Clare Bernal was shot dead by her ex-boyfriend in Harvey Nichols
A UK-wide helpline for victims of stalking has been launched.
The phone service, which is funded by the Home Office and private donations, was developed with the police.
Campaigners say stalking is under-reported because victims fear they will not be taken seriously. They estimate there are up to two million UK victims.
Tricia Bernal, whose daughter Clare, 22, was shot dead in a London Harvey Nichols store by her ex-boyfriend in 2005, helped to set up the helpline.
At the time of the shooting in Knightsbridge, Michael Pech was awaiting sentencing after admitting harassment. The former soldier stalked Ms Bernal after the end of their brief relationship earlier that year.
Some people feel that they can't talk to the police about it and this is where the helpline will come in
After killing Ms Bernal, from Groombridge on the Kent/Sussex border, he turned the gun on himself and committed suicide.
The confidential helpline has one number for callers anywhere in the UK and there will be a single point of contact in every police force.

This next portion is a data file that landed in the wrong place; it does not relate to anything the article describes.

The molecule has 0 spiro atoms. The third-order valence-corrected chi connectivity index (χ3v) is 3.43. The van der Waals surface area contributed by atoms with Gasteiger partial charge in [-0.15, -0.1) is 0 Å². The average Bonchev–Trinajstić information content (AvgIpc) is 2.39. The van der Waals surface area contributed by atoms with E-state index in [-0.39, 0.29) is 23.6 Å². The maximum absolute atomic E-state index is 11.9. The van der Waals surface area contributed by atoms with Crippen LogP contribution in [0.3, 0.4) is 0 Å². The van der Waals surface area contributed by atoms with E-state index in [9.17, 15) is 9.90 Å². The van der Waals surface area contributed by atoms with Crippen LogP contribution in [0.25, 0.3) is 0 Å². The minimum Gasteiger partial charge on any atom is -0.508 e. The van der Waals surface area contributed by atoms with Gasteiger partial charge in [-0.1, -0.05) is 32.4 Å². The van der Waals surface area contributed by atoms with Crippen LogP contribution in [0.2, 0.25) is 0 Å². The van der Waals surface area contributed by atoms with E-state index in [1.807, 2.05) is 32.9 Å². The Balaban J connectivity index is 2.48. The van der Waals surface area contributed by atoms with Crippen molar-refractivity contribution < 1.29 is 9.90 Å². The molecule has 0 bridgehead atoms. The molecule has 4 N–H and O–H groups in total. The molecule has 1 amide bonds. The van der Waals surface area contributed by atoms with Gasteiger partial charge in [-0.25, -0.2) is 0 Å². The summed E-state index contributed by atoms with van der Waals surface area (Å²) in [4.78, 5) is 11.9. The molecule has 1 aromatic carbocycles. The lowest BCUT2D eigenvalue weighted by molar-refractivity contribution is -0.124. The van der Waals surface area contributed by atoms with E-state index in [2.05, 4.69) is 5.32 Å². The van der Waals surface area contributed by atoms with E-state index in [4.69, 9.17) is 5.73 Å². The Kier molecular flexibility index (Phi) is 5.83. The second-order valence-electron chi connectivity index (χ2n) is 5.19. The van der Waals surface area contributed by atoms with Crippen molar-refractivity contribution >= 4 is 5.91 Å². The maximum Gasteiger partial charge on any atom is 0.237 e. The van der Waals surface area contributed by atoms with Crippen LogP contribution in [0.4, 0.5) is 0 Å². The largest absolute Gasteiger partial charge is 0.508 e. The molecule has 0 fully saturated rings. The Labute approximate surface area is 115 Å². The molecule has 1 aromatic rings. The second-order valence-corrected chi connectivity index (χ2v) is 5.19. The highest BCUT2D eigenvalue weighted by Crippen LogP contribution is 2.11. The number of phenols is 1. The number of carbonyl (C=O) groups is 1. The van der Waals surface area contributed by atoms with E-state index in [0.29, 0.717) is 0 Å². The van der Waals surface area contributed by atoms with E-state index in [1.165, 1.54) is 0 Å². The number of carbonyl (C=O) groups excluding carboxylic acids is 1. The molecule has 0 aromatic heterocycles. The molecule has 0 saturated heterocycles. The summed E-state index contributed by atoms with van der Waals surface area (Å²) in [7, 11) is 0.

The service will be run by Protection Against Stalking, formerly the CRT Trust, the charity Mrs Bernal helped to start in 2008, in collaboration with the Suzy Lamplugh Trust and Network for Surviving Stalking.
Stalking 'must be taken more seriously'
Alexis Bowater, chief executive of the Network for Surviving Stalking, said it was important people who thought they were being stalked had someone to turn to.
"Of course the first point of contact if you are being stalked or think you're being stalked should be the police. But some people feel that they can't talk to the police about it and this is where the helpline will come in," she said.
Tracey Morgan, who founded the network after her own personal experiences, said many victims are still not taken seriously enough despite new laws introduced in 1997.
"This is not just a nuisance crime, this is about murder prevention.
"If victims are questioning 'am I being stalked?' because they are isolated, because they're questioning their own sanity, it will be somewhere for them to call to say 'I'm not sure, what do you think?'.
"They'll be given lots of advice on keeping a diary and where to go for help, and the police will then take it seriously," she said.
A survey by the University of Leicester, which was the biggest of its kind in Europe, found that three-quarters of victims wait until there have been at least 100 incidents before they approach the police.
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